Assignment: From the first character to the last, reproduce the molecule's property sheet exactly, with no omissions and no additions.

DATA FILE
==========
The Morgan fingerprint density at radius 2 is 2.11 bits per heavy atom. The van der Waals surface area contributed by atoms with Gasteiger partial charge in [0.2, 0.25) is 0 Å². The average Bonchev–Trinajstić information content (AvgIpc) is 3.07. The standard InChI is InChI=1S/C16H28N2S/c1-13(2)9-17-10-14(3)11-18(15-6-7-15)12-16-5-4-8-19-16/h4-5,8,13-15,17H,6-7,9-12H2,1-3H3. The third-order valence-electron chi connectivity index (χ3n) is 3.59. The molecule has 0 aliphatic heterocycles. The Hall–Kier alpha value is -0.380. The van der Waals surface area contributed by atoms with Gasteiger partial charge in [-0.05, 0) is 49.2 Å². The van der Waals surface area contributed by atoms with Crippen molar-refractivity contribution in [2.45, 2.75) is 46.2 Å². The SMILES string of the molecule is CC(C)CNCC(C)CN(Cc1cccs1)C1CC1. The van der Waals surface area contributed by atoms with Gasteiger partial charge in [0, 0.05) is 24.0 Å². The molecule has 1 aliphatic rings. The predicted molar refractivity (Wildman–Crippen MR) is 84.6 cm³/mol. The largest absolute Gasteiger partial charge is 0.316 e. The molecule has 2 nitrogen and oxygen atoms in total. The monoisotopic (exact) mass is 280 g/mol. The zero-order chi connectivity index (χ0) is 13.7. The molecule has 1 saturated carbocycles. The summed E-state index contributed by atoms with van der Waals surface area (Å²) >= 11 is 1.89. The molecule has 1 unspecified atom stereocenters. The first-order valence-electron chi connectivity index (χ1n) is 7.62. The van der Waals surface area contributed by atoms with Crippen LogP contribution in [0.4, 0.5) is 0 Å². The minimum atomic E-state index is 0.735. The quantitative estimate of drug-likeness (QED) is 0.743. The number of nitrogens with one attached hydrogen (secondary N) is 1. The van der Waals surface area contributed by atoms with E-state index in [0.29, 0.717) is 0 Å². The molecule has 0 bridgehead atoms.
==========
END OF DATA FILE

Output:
The Morgan fingerprint density at radius 2 is 2.11 bits per heavy atom. The van der Waals surface area contributed by atoms with Gasteiger partial charge in [0.2, 0.25) is 0 Å². The average Bonchev–Trinajstić information content (AvgIpc) is 3.07. The standard InChI is InChI=1S/C16H28N2S/c1-13(2)9-17-10-14(3)11-18(15-6-7-15)12-16-5-4-8-19-16/h4-5,8,13-15,17H,6-7,9-12H2,1-3H3. The third-order valence-electron chi connectivity index (χ3n) is 3.59. The molecule has 0 aliphatic heterocycles. The Hall–Kier alpha value is -0.380. The van der Waals surface area contributed by atoms with Gasteiger partial charge in [-0.05, 0) is 49.2 Å². The van der Waals surface area contributed by atoms with Crippen molar-refractivity contribution in [2.45, 2.75) is 46.2 Å². The SMILES string of the molecule is CC(C)CNCC(C)CN(Cc1cccs1)C1CC1. The van der Waals surface area contributed by atoms with Gasteiger partial charge in [0, 0.05) is 24.0 Å². The molecule has 1 aliphatic rings. The predicted molar refractivity (Wildman–Crippen MR) is 84.6 cm³/mol. The largest absolute Gasteiger partial charge is 0.316 e. The molecule has 2 nitrogen and oxygen atoms in total. The monoisotopic (exact) mass is 280 g/mol. The zero-order chi connectivity index (χ0) is 13.7. The molecule has 1 saturated carbocycles. The summed E-state index contributed by atoms with van der Waals surface area (Å²) >= 11 is 1.89. The molecule has 1 unspecified atom stereocenters. The first-order valence-electron chi connectivity index (χ1n) is 7.62. The van der Waals surface area contributed by atoms with Crippen LogP contribution in [0.4, 0.5) is 0 Å². The minimum atomic E-state index is 0.735. The quantitative estimate of drug-likeness (QED) is 0.743. The number of nitrogens with one attached hydrogen (secondary N) is 1. The van der Waals surface area contributed by atoms with E-state index in [0.29, 0.717) is 0 Å². The molecule has 0 bridgehead atoms.